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Investors’ protection in Nigeria: How effective are the laws, policies and dispute resolution system? (3)

By Olarotimi Akeredolu

At common law, judicial review of the actions and decisions of administrative and statutory bodies has proven to be a sure way to check abuse of discretionary powers.

In line with its statutory powers under the Decree to set up committees for the purpose of carrying out its functions, the SEC established the Administrative Proceedings Committee (APC) -a quasi-judicial body- through which it resolved capital market disputes, mainly through enforcement proceedings. Dissatisfied parties could seek judicial review at the Federal High Court.

This scenario meant some sort of institutionalisation of the process of resolving disputes arising in the capital market by the SEC, for it  was required to give erring capital market operators the opportunity of being heard prior to imposing sanctions on them.

Nevertheless, this state of affairs was criticized by some who perceived the SEC to be, at once, the Regulator, prosecutor and judge.  Establishment of the Investments and Securities Tribunal (IST)

The above scenario was the position until the Federal Government accepted the recommendations of the 1995 Denis Odife Panel on the Review of the Nigerian Capital Market. A part of the outcome was the promulgation of the Investments and Securities Decree (now Act) No. 45 1999 (hereinafter called “ISA”), repealing the Securities and Exchange Commission Decree of 1988. Under its section 224, the ISA established the Investments and Securities Tribunal (IST) to adjudicate capital market disputes.

It was composed of 9 members called “Capital Market Assessors” who shall be experts in capital market matters, and the Chairman must be a legal practitioner of not less than 15 years post-call experience. See sections 225 & 226 of ISA 1999. Its quorum was 5 members. See section 225(4) of ISA 1999.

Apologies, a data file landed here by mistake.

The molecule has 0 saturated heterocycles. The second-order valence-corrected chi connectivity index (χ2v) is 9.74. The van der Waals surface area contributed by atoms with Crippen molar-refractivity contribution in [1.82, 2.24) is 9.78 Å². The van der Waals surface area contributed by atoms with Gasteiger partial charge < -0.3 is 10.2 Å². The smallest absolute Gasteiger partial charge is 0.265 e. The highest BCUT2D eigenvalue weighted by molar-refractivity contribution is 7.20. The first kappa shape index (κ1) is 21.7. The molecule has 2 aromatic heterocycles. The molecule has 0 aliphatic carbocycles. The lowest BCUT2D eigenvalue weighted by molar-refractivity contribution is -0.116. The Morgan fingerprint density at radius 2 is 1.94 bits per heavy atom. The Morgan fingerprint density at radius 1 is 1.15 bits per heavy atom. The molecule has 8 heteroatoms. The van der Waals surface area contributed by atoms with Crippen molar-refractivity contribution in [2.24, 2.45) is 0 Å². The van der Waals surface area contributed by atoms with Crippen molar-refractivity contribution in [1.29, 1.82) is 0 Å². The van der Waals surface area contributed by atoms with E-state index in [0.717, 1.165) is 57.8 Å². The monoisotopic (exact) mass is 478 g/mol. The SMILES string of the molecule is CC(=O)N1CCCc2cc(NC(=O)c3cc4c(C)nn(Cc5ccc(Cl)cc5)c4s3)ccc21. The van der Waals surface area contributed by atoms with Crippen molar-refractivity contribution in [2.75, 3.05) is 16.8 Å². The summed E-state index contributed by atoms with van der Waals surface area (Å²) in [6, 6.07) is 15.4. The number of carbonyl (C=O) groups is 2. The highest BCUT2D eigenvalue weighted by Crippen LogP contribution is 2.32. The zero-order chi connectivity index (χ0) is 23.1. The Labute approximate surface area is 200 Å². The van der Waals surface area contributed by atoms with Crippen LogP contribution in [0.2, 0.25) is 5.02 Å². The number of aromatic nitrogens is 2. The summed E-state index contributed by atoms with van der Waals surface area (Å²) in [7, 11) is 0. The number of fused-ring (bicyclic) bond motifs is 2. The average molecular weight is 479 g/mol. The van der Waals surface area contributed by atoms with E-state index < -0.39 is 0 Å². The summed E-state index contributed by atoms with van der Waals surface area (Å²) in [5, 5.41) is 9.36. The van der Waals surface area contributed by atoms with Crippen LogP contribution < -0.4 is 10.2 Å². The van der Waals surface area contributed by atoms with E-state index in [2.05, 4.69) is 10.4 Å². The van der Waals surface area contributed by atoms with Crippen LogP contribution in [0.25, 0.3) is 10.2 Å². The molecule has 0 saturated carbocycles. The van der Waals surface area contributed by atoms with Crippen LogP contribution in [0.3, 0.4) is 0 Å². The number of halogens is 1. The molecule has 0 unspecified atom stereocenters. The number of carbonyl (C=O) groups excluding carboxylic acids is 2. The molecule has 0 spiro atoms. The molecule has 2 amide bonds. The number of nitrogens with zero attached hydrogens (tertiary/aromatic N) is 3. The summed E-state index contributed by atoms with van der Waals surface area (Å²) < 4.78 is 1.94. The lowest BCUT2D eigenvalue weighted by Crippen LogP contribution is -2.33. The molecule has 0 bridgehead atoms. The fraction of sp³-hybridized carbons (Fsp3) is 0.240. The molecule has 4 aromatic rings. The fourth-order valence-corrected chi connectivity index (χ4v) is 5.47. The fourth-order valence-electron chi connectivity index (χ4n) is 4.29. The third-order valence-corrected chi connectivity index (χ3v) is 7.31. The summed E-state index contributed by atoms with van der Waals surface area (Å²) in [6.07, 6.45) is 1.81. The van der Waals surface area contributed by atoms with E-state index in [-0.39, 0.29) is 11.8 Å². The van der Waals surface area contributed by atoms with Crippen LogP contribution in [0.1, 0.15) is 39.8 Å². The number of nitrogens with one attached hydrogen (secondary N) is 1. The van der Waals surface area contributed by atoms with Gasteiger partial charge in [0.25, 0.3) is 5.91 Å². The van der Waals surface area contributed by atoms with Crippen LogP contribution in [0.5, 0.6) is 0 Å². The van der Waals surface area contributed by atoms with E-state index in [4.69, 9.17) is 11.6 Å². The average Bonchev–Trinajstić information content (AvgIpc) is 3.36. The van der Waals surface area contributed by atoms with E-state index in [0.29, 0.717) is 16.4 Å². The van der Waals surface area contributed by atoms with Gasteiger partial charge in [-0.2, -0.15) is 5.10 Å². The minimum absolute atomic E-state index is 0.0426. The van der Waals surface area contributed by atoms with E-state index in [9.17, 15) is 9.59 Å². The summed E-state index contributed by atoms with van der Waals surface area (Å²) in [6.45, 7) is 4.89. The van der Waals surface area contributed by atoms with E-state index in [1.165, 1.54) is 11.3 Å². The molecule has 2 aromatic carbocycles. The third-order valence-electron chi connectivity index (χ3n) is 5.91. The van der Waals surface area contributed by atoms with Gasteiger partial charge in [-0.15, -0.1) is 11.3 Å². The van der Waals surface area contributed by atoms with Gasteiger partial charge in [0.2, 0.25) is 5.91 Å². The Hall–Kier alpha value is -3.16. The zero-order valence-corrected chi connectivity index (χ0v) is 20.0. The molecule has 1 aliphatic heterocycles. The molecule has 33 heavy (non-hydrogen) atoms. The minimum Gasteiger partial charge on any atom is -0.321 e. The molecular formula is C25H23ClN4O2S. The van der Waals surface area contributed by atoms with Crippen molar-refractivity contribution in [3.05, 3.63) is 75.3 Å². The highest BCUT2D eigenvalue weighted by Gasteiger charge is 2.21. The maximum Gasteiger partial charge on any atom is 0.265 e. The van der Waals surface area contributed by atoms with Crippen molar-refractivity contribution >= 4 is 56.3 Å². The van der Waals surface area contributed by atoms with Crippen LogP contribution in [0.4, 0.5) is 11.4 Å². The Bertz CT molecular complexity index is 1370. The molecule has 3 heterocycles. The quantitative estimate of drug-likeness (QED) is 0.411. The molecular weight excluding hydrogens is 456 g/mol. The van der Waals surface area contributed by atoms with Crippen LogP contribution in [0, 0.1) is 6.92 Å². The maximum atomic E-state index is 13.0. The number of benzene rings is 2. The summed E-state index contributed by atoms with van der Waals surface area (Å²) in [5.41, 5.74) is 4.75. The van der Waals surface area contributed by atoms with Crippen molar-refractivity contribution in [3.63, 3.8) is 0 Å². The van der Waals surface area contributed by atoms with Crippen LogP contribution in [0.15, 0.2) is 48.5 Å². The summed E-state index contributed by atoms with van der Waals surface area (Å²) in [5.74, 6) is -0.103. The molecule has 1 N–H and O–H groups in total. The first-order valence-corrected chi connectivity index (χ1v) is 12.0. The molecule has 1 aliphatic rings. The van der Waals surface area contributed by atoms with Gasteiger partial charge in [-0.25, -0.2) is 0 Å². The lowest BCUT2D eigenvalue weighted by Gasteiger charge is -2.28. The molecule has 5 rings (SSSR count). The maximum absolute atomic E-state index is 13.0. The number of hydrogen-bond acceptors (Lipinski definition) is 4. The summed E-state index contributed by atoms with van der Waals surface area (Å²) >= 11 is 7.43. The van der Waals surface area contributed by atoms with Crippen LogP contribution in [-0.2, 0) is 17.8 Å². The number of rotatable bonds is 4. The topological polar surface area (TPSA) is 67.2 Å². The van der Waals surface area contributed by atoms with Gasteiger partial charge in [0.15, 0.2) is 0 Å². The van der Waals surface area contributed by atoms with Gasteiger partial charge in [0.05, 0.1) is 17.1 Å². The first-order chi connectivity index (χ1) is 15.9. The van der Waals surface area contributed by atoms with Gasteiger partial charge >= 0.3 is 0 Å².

The IST was set up by the government to sanitize the capital market, restore and sustain investors’ confidence through timely and efficient resolution of disputes.

Hence, section 236(5) of the ISA mandated the Tribunal to dispose of any case pending before it within three months from the date of commencement of the action. Interestingly, in the case of UNILEVER NIGERIA PLC v. I.S.S. LTD (2007) 2 NISLR 267 at 286-287, paras. D & A, the Tribunal construed this underlined provision to mean that the time starts counting from the commencement of hearing.

I find no fault in this construction, for it would be ridiculous to hold otherwise. Its jurisdiction was provided for under section 234 as follows: “234(1) The Tribunal shall have power to adjudicate on disputes and  controversies arising under this Decree and the rules and regulations made there under.

(2) The Tribunal shall in particular adjudicate on matters relating to: (a) the interpretation of any law, enactment or regulations to whic this Decree applies; (b) disputes between the Commission and a Securities Exchange or  Capital Trade Point; (c) disputes between capital market operators and the Securities Exchange or Capital Trade Point; (d) disputes between capital market operators; (e) disputes between capital market operators and their clients; and (f) disputes between quoted companies and the regulators or the Securities Exchanges”.